Delivering extra everything – from sketches and code to a custom IFE system

All Nippon Airways (ANA) of Japan has a new cabin system for entertainment, service and shopping that’s as easy to use as it is advanced, thanks to comprehensive behind-the-scenes work. Tactel developed, built and designed the system from scratch.

Why settle for less than … everything? When ANA hired us to produce the next generation of cabin entertainment, they wanted a clean, user-friendly and simultaneously complex system that could do everything. They got it. The system had its premiere on a flight between Tokyo and London last summer. Ever since, passengers on ANA’s long-haul planes have been able to experience a unique, digital offering.

Image by ANA

On large touch screens in the seat, travelers can buy products from the shop, adjust the seat, choose the lighting’s strength and color tone and even chat with fellow passengers. Or how about watching live TV, read the news, listen to music or check out the latest magazines and manga series?

Image by ANA

There’s also a handheld controller that makes it possible to browse other features while the big monitor shows a chosen film or program.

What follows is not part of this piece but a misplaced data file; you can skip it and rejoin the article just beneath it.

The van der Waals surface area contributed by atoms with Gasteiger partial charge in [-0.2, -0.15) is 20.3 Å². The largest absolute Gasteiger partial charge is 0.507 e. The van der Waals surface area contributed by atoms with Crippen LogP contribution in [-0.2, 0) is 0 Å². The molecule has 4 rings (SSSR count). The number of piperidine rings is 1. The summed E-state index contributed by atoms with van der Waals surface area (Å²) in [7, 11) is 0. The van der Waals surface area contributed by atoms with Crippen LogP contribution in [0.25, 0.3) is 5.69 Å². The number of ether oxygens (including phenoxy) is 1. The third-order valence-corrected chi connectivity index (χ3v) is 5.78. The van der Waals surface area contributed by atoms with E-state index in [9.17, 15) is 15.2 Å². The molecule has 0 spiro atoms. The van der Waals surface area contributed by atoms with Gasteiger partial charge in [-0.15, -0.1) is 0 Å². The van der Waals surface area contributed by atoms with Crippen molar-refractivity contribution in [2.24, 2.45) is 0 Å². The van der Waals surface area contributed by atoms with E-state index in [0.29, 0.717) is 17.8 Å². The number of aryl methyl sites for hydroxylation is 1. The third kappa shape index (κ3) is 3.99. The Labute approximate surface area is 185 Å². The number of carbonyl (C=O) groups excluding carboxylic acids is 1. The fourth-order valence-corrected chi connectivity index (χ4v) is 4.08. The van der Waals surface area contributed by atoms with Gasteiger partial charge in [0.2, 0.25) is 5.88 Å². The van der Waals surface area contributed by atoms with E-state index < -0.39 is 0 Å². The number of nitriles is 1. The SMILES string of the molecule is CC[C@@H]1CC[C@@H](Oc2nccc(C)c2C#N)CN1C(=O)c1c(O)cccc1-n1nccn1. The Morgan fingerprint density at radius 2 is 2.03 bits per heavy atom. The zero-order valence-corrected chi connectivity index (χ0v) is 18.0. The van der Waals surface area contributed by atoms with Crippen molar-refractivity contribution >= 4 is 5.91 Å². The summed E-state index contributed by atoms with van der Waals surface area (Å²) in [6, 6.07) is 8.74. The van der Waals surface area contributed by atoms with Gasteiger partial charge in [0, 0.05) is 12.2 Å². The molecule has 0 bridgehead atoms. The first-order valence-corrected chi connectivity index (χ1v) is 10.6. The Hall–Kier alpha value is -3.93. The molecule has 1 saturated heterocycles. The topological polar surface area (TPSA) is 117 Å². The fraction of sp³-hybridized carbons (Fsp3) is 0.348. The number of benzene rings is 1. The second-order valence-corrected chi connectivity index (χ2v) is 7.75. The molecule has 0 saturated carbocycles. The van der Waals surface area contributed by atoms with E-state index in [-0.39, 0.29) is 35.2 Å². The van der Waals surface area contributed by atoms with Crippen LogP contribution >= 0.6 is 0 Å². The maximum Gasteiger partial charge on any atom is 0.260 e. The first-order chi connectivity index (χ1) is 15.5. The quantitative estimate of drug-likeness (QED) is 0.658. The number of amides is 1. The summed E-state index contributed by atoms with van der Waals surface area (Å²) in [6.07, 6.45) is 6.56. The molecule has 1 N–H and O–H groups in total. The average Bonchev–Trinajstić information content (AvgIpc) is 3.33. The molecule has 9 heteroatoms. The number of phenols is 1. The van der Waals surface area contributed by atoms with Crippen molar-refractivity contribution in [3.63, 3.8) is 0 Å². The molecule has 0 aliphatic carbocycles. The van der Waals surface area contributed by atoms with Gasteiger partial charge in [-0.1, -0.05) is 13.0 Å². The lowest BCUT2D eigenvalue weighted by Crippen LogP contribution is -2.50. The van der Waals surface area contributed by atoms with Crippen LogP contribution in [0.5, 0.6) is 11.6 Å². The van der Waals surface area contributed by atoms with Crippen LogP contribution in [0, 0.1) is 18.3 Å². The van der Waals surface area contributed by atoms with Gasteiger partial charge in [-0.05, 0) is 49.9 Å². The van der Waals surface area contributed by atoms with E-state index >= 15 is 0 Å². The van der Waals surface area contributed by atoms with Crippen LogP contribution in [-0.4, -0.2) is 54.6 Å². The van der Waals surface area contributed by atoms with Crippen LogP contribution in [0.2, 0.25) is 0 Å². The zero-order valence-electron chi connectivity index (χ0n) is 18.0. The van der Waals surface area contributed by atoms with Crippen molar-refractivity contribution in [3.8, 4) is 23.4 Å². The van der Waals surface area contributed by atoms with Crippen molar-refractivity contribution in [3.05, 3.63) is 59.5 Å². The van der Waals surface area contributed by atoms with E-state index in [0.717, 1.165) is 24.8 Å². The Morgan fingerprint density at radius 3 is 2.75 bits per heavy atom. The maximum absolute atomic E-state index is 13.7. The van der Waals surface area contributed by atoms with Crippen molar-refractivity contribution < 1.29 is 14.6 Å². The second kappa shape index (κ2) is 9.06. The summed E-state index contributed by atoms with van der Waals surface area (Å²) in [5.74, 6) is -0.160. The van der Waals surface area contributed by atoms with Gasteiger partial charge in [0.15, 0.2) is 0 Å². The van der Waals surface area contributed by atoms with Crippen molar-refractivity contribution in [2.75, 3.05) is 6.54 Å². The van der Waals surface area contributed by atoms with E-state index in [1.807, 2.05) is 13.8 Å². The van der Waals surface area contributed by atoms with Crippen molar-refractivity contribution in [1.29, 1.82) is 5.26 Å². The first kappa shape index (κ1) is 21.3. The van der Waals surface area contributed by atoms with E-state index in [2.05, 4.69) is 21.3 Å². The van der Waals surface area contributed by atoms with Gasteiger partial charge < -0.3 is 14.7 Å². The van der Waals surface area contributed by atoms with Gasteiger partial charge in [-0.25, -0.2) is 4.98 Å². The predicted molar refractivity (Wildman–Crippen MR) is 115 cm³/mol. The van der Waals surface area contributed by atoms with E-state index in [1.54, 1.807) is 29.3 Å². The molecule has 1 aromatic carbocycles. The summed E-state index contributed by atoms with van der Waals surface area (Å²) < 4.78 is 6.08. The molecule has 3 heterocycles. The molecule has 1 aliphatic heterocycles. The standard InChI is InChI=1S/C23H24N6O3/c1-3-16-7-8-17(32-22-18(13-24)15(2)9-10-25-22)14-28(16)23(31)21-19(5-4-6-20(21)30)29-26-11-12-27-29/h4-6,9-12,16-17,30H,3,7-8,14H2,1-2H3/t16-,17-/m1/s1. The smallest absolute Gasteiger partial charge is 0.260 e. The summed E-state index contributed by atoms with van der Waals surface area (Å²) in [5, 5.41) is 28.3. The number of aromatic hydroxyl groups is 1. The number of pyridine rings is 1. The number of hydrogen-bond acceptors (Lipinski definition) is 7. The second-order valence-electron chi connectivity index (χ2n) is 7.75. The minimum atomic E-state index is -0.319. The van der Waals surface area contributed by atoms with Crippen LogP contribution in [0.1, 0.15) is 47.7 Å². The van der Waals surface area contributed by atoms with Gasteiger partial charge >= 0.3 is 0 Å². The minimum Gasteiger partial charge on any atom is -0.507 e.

Image by ANA / Tactel

For those who want to explore the entertainment options before boarding, they can download the ANA app – and use it on board as a remote control. First-class passengers can also lie down in bed and enjoy the view on a personal, 43-inch monitor.

A complete supplier from start to finish

Through innovation workshops, design iterations and a development project, Tactel created and refined the system in close and effective collaboration with ANA in Tokyo and in Panasonic’s California test lab. On the technical side, it’s been exciting to custom make a flexible foundation that can communicate with dozens of behind-the-scenes systems. Because we developed the code and design in-house, we were able to test, redo, test and polish to perfection.

Image by ANA

Today, you’ll find the new system on ANA’s long-haul flights with Boeing 777 and 787 aircraft. Plans call for it to be in more plane models and on medium-haul routes.

Jonas Hasselgren


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